Andy Murray is all for the ATP opening investigations into the domestic violence accusations made against World No.4 Alexander Zverev by his ex-girlfriend Olga Sharypova.
Earlier this week, the governing body revealed it was looking into the allegations made by Sharypova, who claimed Zverev punched her in their hotel room during the Shanghai Masters in 2019. Last October, she went public with a number of accusations against Zverev which he denied. She has also revealed having attempted to commit suicide as a result of the abuse.
The German still insists he’s innocent but the ATP had to respond to growing pressure as some players have publicly called on them to do something. Murray is one of those players and recently praised the move, though he pointed out it took a bit too long.
The ATP has also announced an independent safeguarding report made to act as a guide as it pertains to the way forward when it comes to such issues.
“I think now you have to try to look at the positives of what’s come from that and, yes it’s taken a little bit too long, but now there is going to be a process in place and protocols in place when allegations like that are made,” Murray said ahead of his first match at the BNP Paribas Open in Indian Wells.
Zverev also claims to welcome the investigations in hopes it will see him prove his innocence.
“Bloody finally, to be honest. I’ve been asking them myself for months now. Because it’s very hard for me to clear my name and only with something like this I can completely,” he remarked.
“It’s very difficult in my situation because a lot of times the man is not really believed. I have proven that I’m innocent in a lot of different ways and I think now, with this investigation, I hope this can be done and dusted and we can move on with everything else.
“I’ve had one of the most incredible seasons a young guy has had in the last probably 10 years. And that is kind of forgotten a little bit.”
Meanwhile, Murray is hoping his career can take a turn for the better, with his body finally able to take on week-to-week competition. Indian Wells marks the latest of what’s expected to be a busy period for the Scot.
He has not been able to win consecutive matches, however, and is still ranked No.121 in the world.
“The matches that I’ve lost, barring Winston-Salem, are [to players] in the top 15 in the world – (Stefanos) Tsitsipas, (Hubert) Hurkacz, Casper Ruud,” he said. “They’re top players and have been this season certainly. I have also had a number of opportunities in those matches and not quite taken them.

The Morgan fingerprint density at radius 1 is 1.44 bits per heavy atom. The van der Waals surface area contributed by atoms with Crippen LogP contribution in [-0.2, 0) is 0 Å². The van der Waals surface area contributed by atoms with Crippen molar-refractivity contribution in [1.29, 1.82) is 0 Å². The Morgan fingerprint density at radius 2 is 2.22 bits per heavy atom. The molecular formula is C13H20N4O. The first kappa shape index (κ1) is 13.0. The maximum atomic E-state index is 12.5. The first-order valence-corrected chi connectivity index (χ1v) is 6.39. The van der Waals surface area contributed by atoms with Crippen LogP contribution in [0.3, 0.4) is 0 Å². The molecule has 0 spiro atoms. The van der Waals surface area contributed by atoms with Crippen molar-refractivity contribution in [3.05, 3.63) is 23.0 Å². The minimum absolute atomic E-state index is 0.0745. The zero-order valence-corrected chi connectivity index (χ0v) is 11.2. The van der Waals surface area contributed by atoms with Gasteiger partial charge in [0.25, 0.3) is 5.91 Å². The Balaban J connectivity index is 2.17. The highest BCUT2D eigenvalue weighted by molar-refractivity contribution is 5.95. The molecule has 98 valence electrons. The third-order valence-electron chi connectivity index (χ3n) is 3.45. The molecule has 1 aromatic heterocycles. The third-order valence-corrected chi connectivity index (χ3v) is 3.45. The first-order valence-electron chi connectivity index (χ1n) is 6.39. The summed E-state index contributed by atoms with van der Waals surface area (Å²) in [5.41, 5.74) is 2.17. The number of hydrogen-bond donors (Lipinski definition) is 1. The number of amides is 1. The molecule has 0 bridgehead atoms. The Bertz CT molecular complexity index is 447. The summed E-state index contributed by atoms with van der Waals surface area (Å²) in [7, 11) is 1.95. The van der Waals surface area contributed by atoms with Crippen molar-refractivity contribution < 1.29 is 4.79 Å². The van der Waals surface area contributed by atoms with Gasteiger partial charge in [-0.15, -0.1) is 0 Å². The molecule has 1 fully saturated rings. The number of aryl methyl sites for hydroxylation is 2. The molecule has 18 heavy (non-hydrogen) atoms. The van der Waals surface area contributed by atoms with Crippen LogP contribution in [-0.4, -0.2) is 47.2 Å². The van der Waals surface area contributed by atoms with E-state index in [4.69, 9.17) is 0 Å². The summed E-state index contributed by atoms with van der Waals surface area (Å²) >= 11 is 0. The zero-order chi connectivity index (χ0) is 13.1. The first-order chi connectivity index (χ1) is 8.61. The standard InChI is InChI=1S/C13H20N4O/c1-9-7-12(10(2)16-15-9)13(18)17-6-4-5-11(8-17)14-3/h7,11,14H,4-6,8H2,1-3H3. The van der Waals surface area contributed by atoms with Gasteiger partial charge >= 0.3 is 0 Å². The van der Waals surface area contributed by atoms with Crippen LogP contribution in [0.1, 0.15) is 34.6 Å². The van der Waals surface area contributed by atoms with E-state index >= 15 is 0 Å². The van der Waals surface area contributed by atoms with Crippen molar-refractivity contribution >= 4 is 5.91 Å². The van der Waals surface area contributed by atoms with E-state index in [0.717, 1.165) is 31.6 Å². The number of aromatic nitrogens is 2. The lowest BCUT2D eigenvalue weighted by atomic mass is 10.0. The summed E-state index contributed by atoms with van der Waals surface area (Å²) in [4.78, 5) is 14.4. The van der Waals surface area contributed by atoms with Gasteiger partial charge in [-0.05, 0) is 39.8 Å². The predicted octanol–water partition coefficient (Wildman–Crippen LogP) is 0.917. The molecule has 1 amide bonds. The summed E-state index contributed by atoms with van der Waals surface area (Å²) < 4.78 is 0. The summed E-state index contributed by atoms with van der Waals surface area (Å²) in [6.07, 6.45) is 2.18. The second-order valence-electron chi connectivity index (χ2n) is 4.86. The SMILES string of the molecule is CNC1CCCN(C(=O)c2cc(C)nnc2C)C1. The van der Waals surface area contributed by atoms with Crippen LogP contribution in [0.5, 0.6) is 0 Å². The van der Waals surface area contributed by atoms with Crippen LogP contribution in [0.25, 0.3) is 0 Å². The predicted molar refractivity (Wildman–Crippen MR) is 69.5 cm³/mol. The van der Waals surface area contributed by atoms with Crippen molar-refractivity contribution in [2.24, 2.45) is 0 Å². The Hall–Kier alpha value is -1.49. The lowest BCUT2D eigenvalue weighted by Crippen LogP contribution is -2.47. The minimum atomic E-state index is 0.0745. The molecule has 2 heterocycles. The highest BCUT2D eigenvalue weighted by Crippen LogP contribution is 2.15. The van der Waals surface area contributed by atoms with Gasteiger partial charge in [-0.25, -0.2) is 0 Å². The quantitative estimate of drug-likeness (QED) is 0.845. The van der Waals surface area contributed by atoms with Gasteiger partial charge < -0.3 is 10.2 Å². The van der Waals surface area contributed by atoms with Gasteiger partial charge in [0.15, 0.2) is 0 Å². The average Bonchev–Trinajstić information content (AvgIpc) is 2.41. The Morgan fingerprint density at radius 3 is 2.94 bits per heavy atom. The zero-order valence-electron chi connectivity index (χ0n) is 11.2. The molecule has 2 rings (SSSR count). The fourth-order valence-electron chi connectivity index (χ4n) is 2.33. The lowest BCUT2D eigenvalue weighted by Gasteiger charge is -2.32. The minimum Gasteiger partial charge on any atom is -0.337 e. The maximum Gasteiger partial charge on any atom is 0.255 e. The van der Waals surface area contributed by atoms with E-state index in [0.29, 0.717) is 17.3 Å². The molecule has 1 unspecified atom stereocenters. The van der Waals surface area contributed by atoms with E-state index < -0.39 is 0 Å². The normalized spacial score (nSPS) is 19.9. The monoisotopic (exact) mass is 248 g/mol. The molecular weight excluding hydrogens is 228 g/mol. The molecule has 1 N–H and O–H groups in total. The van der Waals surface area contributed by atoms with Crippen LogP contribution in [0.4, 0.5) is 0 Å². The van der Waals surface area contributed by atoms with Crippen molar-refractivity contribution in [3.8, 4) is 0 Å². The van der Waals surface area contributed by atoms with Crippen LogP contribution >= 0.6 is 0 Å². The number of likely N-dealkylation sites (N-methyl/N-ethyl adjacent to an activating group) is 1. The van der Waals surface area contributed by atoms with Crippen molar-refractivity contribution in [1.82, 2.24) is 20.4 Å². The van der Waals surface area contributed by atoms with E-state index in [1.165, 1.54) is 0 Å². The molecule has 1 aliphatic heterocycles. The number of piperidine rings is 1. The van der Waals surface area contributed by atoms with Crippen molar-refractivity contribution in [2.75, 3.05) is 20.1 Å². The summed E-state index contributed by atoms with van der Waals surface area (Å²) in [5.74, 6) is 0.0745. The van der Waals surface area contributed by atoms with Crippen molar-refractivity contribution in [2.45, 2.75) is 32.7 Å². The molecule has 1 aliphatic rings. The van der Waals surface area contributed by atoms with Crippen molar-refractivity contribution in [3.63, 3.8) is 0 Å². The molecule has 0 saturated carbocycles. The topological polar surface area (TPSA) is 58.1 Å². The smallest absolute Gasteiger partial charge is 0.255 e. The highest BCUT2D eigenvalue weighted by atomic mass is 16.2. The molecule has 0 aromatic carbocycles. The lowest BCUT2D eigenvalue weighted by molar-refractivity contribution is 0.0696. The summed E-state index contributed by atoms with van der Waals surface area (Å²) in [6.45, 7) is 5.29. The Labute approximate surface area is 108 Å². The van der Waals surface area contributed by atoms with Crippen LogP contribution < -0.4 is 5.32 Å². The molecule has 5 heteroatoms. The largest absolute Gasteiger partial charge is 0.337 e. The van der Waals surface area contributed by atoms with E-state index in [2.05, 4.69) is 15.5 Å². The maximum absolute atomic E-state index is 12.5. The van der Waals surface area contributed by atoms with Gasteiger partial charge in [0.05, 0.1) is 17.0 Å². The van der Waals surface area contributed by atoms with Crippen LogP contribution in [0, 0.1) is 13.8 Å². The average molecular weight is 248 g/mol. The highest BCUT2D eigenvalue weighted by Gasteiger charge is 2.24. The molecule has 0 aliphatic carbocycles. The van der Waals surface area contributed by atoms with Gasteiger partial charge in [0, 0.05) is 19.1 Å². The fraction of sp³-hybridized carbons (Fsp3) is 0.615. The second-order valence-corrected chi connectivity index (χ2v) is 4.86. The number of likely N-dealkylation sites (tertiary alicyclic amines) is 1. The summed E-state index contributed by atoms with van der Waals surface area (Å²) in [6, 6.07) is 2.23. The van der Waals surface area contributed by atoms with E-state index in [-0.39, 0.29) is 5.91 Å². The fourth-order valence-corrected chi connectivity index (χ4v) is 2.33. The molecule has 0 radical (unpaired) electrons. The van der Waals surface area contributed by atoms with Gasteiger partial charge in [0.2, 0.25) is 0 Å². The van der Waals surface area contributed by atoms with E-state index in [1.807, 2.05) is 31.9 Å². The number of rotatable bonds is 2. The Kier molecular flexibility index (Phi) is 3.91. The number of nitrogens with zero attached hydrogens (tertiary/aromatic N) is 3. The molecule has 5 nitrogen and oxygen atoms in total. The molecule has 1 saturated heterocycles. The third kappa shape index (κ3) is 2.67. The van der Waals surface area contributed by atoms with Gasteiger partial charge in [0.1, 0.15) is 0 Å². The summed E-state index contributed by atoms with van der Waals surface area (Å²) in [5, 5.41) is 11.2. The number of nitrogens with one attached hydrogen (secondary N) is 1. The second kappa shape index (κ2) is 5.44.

“Partly that’s down to playing against top players, they’re going to snuff out some opportunities you create, but also there’s been some stuff in those matches that I certainly feel I could have done better.
“The positive I guess is that I’ve not been losing to guys I should definitely have been winning against at this stage.”
Murray will face Adrian Mannarino in the first round and it’s possible he plays Zverev in the third round of the competition. He’s favored to beat the Frenchman, with bookies such as Betonline Sportsbook offering odds on the big tennis matches.
It’s his first appearance in the Californian desert in almost five years and it’s never been somewhere he’s enjoyed playing.
“I did have some good wins and stuff here, it’s not like I played badly every year, but overall I’ve been pretty inconsistent here and struggled with that but the balls are getting much heavier, which I really like. I’m finding it a lot easier to control the ball in comparison to other years,” he explained.
He will be playing on a wild card again, which has been the case for just about every main tour event he’s played in since his hip surgery but he claims not to mind.
“Obviously I’d rather get in by right. But I could also argue that the three years I was out injured, I would have rightfully been entered into all of these tournaments,” he said.
“I think, after what I’ve gone through the last three or four years and what I’d achieved in the game beforehand, I don’t feel like I need to justify the reasons for why I should get wild cards.
“The tournaments are obviously making those decisions, I don’t make the call. I’m very grateful they’ve given me the opportunity to play here again and to play in the other tournaments this year but do I feel bad about it? No, I don’t feel bad about it.”